and the second formula in (3.2). ◊

Remark 3.1. The first formula in (3.2) implies some identities between squares (respectively triangles) and certain partial sums of Jacobi symbols. Indeed, alternatively to the above one has with Cooper and Hirschhorn [3] , Theorem 3, Equation (1.28), the formulas

3.2. Odd Square-Free Congruent Numbers

Again, one needs an auxiliary result.

Lemma 3.2. Let, respectively, be the coefficient of in the -expansion of

, respectively. Then, the counting function

for odd m is determined as follows:

. (3.3)

Proof. As in the proof of Theorem 2.1 one has

The first product with replaced by is the generating function of the Bell form (1,2,8) in Theorem 2.1 and contributes to the counting function for numbers divisible by 4. Similarly, the second product contributes to the counting function for numbers divisible by 2. The only contributions to for odd m stem from the third and fourth product. For these one has

Since there is no contribution to the counting function for odd numbers congruent to 5 and 7 mod 8, the Lemma is shown. ◊

Theorem 3.2. (Odd square-free congruent numbers). Suppose the weak BSD conjecture holds and let m be an odd square-free number. Three cases can occur.

Case 1: If, then m is not congruent (independently of the weak BSD conjecture).

Case 2: If, then m is congruent.

Case 3:

The number is congruent if, and only if, one has, where this equation is determined by the formulas

(3.4)

Proof. We begin with Case 2. If then by (2.15) and (3.3) one has

and the result follows by (1.1) and the weak BSD conjecture. Consider now Case 3 and suppose that. Using (2.15) and (2.7) one sees that

,

which implies the first formula in (3.4). According to Lemma 3.2 one can write

, where and are the coefficients of in the -expansions of and respectively. Therefore, one has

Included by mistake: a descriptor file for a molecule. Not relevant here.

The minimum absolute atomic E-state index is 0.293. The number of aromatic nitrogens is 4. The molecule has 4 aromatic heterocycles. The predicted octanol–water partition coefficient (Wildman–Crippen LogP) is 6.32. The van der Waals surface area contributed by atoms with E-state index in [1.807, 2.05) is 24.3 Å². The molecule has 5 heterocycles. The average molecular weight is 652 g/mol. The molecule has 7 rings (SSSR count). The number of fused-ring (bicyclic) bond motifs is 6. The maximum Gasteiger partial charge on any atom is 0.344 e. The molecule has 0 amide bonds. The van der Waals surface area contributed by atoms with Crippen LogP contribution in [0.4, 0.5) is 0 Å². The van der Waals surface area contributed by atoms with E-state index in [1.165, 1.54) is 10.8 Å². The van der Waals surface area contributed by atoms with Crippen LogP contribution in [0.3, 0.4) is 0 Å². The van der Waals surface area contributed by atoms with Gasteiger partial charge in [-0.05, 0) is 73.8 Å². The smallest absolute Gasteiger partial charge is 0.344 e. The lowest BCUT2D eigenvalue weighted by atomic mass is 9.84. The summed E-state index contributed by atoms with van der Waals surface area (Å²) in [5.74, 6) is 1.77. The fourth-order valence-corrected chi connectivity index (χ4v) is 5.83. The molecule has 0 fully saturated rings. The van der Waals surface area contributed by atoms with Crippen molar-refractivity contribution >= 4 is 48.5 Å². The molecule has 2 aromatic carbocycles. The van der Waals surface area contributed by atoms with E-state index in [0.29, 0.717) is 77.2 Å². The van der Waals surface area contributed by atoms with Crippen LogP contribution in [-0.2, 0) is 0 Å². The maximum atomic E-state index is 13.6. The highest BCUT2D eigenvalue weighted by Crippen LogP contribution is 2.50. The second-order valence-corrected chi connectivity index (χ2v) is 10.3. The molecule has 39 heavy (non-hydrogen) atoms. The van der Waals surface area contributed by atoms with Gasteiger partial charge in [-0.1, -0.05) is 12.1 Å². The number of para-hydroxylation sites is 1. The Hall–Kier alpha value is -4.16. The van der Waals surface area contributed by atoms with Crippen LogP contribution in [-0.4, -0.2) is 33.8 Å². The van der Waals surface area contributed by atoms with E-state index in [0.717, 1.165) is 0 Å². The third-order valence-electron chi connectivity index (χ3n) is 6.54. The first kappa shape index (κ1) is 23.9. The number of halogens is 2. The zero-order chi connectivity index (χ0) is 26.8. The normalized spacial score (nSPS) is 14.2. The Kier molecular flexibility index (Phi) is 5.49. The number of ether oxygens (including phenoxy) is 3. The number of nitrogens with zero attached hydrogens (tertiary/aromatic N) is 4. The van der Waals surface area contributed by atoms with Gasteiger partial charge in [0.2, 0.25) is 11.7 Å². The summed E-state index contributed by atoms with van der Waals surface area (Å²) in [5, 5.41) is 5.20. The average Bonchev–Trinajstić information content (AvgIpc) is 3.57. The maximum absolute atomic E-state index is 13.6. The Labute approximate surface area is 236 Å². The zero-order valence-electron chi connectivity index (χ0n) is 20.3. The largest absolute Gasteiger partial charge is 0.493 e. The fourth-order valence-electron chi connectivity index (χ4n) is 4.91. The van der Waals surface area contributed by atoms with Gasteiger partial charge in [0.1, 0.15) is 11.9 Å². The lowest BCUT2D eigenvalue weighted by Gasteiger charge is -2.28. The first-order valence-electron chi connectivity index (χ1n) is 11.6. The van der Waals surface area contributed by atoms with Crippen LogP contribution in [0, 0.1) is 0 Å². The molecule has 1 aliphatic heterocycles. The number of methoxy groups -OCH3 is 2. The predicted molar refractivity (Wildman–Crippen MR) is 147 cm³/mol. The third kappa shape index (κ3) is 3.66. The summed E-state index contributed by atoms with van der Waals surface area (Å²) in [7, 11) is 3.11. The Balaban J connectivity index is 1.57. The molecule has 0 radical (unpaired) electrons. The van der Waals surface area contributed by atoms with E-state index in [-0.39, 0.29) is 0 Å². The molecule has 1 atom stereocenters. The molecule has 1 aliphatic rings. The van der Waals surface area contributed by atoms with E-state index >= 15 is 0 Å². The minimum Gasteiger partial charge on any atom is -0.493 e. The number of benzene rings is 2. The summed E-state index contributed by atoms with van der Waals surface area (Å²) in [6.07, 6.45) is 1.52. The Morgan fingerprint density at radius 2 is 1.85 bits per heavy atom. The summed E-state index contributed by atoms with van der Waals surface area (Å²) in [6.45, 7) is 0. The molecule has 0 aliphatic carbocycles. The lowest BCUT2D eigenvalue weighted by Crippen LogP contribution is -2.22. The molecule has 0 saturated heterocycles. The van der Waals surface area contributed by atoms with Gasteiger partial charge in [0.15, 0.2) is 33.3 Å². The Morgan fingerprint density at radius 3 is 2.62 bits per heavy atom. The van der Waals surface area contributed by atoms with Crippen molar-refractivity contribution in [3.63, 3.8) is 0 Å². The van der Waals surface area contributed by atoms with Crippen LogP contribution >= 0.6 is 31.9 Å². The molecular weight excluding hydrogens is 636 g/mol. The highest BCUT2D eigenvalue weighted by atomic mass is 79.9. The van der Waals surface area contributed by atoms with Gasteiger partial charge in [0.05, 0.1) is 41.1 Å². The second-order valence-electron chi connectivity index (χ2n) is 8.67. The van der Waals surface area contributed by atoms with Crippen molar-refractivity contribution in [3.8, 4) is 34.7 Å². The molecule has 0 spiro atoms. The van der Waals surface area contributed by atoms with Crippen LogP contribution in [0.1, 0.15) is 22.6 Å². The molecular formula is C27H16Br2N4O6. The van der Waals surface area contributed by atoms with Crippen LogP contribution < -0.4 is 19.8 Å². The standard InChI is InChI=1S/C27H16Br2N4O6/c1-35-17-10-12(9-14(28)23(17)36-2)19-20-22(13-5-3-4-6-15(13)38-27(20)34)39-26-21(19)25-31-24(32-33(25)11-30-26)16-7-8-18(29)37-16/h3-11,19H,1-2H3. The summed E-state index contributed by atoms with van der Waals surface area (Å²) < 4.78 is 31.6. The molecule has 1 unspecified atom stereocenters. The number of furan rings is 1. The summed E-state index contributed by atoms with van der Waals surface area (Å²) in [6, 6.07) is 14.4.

,

which yields the first sum in the second formula of (3.4). Similarly, one has

.

Making use of the fact that (see the proof of Theorem 3.1) one obtains the second sum in (3.4). It remains to show Case 1. Using (2.15) one has

.

On the other hand from Lemma 3.2 one knows that

.

Clearly, the theta function product is the generating function for the number of representations of in the form

,

where, with, are triangular numbers. Now, one has the following

one-to-one correspondence between solutions of and. If

, then without loss of generality and. Through permutations one can arrange that and. One sees that

,

are non-negative integers that satisfy the equations

,

hence. Taking into account permutations and sign changes one must have

. Through application of Tunnel’s theorem one sees that

,

which is strictly positive by the Gauss-Legendre theorem on the sum of three squares. Case 1 follows and the proof is complete. ◊

Remark 3.2. Similarly to Remark 3.1, the first formula in (3.4) implies the following identity (see Cooper and Hirschhorn [3] , Theorem 3, Equation (1.28))

.

4. Notes on Congruent Numbers

Conflicts of Interest

The authors declare no conflicts of interest.